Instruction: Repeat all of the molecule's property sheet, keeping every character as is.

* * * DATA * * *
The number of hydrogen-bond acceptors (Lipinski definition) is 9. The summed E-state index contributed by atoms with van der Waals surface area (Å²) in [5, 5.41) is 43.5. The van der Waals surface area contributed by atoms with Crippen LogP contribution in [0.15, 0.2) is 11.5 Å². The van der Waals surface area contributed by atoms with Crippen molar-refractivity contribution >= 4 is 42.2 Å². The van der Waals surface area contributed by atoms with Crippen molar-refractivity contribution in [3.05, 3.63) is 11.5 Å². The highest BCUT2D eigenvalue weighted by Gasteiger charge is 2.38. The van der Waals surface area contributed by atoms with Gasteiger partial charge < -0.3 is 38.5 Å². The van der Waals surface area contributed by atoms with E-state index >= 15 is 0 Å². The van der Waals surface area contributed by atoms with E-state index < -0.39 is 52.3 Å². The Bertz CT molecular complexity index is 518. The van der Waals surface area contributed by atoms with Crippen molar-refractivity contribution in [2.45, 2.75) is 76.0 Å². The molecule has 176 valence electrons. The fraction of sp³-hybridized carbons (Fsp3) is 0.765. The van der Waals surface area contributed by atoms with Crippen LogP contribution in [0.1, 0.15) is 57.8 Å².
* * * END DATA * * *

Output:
The number of hydrogen-bond acceptors (Lipinski definition) is 9. The summed E-state index contributed by atoms with van der Waals surface area (Å²) in [5, 5.41) is 43.5. The van der Waals surface area contributed by atoms with Crippen LogP contribution in [0.15, 0.2) is 11.5 Å². The van der Waals surface area contributed by atoms with Crippen molar-refractivity contribution >= 4 is 42.2 Å². The van der Waals surface area contributed by atoms with Crippen molar-refractivity contribution in [3.05, 3.63) is 11.5 Å². The highest BCUT2D eigenvalue weighted by Gasteiger charge is 2.38. The van der Waals surface area contributed by atoms with Gasteiger partial charge < -0.3 is 38.5 Å². The van der Waals surface area contributed by atoms with E-state index >= 15 is 0 Å². The van der Waals surface area contributed by atoms with E-state index < -0.39 is 52.3 Å². The Bertz CT molecular complexity index is 518. The van der Waals surface area contributed by atoms with Crippen molar-refractivity contribution in [2.45, 2.75) is 76.0 Å². The molecule has 176 valence electrons. The fraction of sp³-hybridized carbons (Fsp3) is 0.765. The van der Waals surface area contributed by atoms with Crippen LogP contribution in [0.1, 0.15) is 57.8 Å².